TnT Ch. 04byslyc_willie©
(Author's note: this story deals with some very gritty and harsh subject matter. This is not for those looking for a straightforward sex story. There are many themes that some people might find objectionable, but to reveal them might give away parts of the story prematurely. If you continue reading, please keep this warning in mind.)
(This is the fourth of an eight-part series.)
Sunlight and coffee did wonders for eradicating personal embarrassments, Riaz realized as he drove downtown late the following morning. Technically, his shift did not begin until three in the afternoon, but the occupation of homicide detective rarely followed the civilities of a technical schedule.
The call had come just before ten that morning, and after contacting his partner, he showered, shaved, then stopped at a drive-through for some much needed caffeine-laced revival. By the time he parked the car in the rear of the police headquarters building, he felt nearly fully awake.
June was already in the forensics lab when he arrived, chatting with one of the junior technicians there. The room was thick with the aroma of electrical dust and the whirring of a dozen computer fans within their plastic tower housings. Riaz's entrance caught the attention of both June and the young man, whom Riaz had known for the previous few years.
"Tell me what you got, Tim," he called by way of hello.
"And there's the world's greatest detective," the slender man said with an irreverent grin, pushing back from the computer before him and lacing his fingers across his stomach.
Riaz rubbed one of his eyes. "Spare me the accolades," he grumbled.
Tim effected an exaggerated pout. "Wow. Someone's a grumpy gus today."
June rolled her eyes, but there was a twinge of concern in her expression as she regarded her partner. "He wakes up after noon," she quipped, then nudged the young man. "Tell him what you told me."
"Yes, please," prodded Riaz.
Tim grinned smugly. "Okay," he said. "To answer your first unspoken question, no, I could not clear up the security cam footage enough to get a clear shot of the driver's face. Bad angle, and that mop on his head got in the way."
Riaz sipped his coffee. "Some miracle worker you are."
Tim snapped up a finger, his smile unfettered. "However, in answer to unspoken question number two, I was able to enhance the image to get a license plate number. Sort of."
The detective arched an eyebrow. "'Sort of?'" he asked.
Tim rolled his shoulders. "Hey, I'm working with ancient technology here. Who the hell uses VHS anymore? You wouldn't believe how many times I washed this thing."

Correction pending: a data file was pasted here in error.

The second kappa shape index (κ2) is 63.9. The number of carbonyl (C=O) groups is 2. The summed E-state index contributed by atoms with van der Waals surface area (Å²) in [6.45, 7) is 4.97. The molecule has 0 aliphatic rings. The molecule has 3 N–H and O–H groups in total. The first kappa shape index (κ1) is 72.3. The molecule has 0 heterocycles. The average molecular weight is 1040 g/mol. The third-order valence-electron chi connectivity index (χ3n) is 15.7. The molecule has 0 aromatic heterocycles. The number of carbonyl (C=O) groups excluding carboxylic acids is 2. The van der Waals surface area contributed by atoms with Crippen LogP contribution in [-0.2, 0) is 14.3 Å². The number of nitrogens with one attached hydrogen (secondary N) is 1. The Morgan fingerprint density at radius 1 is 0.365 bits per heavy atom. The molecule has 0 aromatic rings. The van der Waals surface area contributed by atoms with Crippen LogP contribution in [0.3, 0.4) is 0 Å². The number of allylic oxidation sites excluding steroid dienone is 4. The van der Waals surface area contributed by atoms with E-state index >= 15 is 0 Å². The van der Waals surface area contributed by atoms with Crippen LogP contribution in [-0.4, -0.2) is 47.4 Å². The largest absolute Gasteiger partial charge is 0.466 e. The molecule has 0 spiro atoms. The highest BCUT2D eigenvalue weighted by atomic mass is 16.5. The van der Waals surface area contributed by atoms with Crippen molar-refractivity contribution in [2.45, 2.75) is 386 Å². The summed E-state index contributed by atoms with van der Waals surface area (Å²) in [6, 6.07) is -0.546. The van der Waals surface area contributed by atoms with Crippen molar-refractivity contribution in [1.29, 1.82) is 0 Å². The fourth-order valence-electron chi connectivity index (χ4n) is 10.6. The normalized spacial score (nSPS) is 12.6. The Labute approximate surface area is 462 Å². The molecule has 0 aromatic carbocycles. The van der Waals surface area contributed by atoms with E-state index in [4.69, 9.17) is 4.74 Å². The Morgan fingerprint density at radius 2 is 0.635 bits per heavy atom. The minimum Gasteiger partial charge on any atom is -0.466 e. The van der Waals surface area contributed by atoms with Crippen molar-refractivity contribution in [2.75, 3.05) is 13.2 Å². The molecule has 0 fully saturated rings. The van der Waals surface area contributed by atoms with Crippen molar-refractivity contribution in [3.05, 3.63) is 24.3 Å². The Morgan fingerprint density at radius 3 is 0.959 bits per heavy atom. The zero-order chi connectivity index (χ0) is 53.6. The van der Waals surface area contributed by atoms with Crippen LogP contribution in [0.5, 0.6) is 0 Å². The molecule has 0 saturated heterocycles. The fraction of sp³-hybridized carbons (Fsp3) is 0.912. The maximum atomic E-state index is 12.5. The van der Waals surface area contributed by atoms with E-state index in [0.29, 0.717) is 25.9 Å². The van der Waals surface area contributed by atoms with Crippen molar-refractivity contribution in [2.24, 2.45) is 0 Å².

Riaz made an impatient gesture with his free hand. "I appreciate your commitment. Get on with it."
Tim sighed dramatically. "Oh, how they take us for granted," he lamented with faked exasperation, then glanced up at June. "Promise me you won't be like this when you're the senior dick."
June placated him. "I'll treat you with the utmost respect you deserve," she said, then lightly smacked him. "Now get on with it."
Tim chuckled. "Okay, here's the deal. I couldn't get an exact read on the plate. It's either CB5-SXK, or C8S-5XX, or C85-SKK, or--"
Riaz winced. "Tim!"
The forensics tech chuckled. "Good thing for you I'm such a diligent, if under-appreciated, lab man. I worked out all the possible combinations, then ran them through the DMV. And, guess what?"
Riaz glowered. "If you didn't get a match, I'm going to shoot you right now."
Tim's self-efficacious smile did not waver. "I got a match. A few of the combos linked to an SUV, but only one was a black Toyota SUV, a Rav-4. License plate number CB5-SXK. Registered to one Talon N. Tolomeo."
Riaz stepped closer as Tim tapped on the keyboard before him. The screen saver vanished, replaced with the image of a driver license picture of a slender-looking, pale young man with short, thick black hair.
"Is that him?" June asked.
Riaz studied the picture a moment, then let his eyes wander across the screen, noting the other information displayed. "Maybe," he said. "Talon N. Tolomeo . . . that picture was taken seven years ago, when he was sixteen. Plenty of time for his hair to grow out. He'd be twenty-three, now."
"You thinking that's our guy?" June asked, eyes glowing.
Riaz straightened, took another sip of his coffee. "Let's take a drive and find out," he said.
* * * *
"Shouldn't we get a warrant?" June asked as Riaz drove the sedan through downtown streets.
He soured. "I can tell you now that we don't have enough to get one," he said. "And if I tried to pull some strings and push for one, it would just come back and bite us on the ass later."
June frowned in confusion. "So . . . what are we gonna do when we get there?"
Riaz smiled slyly. "Do what we do best. Bullshit."
* * * *